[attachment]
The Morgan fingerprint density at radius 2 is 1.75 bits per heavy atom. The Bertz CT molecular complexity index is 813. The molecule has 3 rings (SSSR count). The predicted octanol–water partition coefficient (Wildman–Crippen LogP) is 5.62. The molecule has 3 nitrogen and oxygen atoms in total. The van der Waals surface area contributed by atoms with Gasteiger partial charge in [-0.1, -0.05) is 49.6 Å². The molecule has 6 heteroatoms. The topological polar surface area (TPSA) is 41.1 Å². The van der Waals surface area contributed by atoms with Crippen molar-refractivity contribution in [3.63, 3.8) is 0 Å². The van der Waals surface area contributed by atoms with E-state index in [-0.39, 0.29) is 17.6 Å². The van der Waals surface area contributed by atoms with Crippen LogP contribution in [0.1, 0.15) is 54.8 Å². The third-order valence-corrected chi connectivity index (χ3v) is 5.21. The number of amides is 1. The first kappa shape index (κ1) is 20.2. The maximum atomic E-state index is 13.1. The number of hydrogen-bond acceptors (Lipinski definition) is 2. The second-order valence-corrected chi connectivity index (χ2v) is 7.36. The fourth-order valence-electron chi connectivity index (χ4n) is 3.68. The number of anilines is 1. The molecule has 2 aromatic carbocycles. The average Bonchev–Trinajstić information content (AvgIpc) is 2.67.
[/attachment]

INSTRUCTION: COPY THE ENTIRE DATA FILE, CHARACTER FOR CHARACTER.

The Morgan fingerprint density at radius 2 is 1.75 bits per heavy atom. The Bertz CT molecular complexity index is 813. The molecule has 3 rings (SSSR count). The predicted octanol–water partition coefficient (Wildman–Crippen LogP) is 5.62. The molecule has 3 nitrogen and oxygen atoms in total. The van der Waals surface area contributed by atoms with Gasteiger partial charge in [-0.1, -0.05) is 49.6 Å². The molecule has 6 heteroatoms. The topological polar surface area (TPSA) is 41.1 Å². The van der Waals surface area contributed by atoms with Crippen molar-refractivity contribution in [3.63, 3.8) is 0 Å². The van der Waals surface area contributed by atoms with E-state index in [-0.39, 0.29) is 17.6 Å². The van der Waals surface area contributed by atoms with Crippen LogP contribution in [0.1, 0.15) is 54.8 Å². The third-order valence-corrected chi connectivity index (χ3v) is 5.21. The number of amides is 1. The first kappa shape index (κ1) is 20.2. The maximum atomic E-state index is 13.1. The number of hydrogen-bond acceptors (Lipinski definition) is 2. The second-order valence-corrected chi connectivity index (χ2v) is 7.36. The fourth-order valence-electron chi connectivity index (χ4n) is 3.68. The number of anilines is 1. The molecule has 2 aromatic carbocycles. The average Bonchev–Trinajstić information content (AvgIpc) is 2.67.